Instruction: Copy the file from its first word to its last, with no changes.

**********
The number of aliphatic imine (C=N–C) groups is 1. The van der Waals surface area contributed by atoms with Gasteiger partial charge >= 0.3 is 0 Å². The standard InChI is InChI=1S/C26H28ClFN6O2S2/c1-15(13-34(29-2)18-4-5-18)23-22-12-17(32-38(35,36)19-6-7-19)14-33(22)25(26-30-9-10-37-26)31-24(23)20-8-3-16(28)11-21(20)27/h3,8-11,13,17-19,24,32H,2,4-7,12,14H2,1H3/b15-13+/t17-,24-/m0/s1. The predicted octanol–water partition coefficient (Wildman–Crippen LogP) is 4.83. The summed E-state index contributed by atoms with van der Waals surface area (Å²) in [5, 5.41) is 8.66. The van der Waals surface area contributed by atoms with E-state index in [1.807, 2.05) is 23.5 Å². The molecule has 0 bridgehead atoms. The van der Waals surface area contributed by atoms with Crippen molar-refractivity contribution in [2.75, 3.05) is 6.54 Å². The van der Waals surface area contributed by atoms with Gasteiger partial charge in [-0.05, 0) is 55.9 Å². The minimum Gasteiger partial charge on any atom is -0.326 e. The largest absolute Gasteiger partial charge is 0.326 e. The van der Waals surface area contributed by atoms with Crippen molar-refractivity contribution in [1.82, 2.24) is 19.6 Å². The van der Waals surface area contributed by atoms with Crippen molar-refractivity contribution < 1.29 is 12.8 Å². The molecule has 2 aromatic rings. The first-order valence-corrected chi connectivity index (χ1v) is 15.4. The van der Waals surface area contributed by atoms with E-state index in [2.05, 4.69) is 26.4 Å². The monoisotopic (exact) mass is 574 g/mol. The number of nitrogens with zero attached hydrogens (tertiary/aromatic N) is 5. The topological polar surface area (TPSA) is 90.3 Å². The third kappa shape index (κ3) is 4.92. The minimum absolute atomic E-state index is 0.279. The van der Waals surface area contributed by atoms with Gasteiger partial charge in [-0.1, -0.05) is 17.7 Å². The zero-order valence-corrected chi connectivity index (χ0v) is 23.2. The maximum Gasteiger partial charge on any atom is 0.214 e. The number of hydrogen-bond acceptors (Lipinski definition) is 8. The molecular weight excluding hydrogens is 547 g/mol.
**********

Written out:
The number of aliphatic imine (C=N–C) groups is 1. The van der Waals surface area contributed by atoms with Gasteiger partial charge >= 0.3 is 0 Å². The standard InChI is InChI=1S/C26H28ClFN6O2S2/c1-15(13-34(29-2)18-4-5-18)23-22-12-17(32-38(35,36)19-6-7-19)14-33(22)25(26-30-9-10-37-26)31-24(23)20-8-3-16(28)11-21(20)27/h3,8-11,13,17-19,24,32H,2,4-7,12,14H2,1H3/b15-13+/t17-,24-/m0/s1. The predicted octanol–water partition coefficient (Wildman–Crippen LogP) is 4.83. The summed E-state index contributed by atoms with van der Waals surface area (Å²) in [5, 5.41) is 8.66. The van der Waals surface area contributed by atoms with E-state index in [1.807, 2.05) is 23.5 Å². The molecule has 0 bridgehead atoms. The van der Waals surface area contributed by atoms with Crippen molar-refractivity contribution in [2.75, 3.05) is 6.54 Å². The van der Waals surface area contributed by atoms with Gasteiger partial charge in [-0.05, 0) is 55.9 Å². The minimum Gasteiger partial charge on any atom is -0.326 e. The largest absolute Gasteiger partial charge is 0.326 e. The van der Waals surface area contributed by atoms with Crippen molar-refractivity contribution in [1.82, 2.24) is 19.6 Å². The van der Waals surface area contributed by atoms with Crippen molar-refractivity contribution < 1.29 is 12.8 Å². The molecule has 2 aromatic rings. The first-order valence-corrected chi connectivity index (χ1v) is 15.4. The van der Waals surface area contributed by atoms with E-state index in [2.05, 4.69) is 26.4 Å². The monoisotopic (exact) mass is 574 g/mol. The number of nitrogens with zero attached hydrogens (tertiary/aromatic N) is 5. The topological polar surface area (TPSA) is 90.3 Å². The third kappa shape index (κ3) is 4.92. The minimum absolute atomic E-state index is 0.279. The van der Waals surface area contributed by atoms with Gasteiger partial charge in [-0.1, -0.05) is 17.7 Å². The zero-order valence-corrected chi connectivity index (χ0v) is 23.2. The maximum Gasteiger partial charge on any atom is 0.214 e. The number of hydrogen-bond acceptors (Lipinski definition) is 8. The molecular weight excluding hydrogens is 547 g/mol.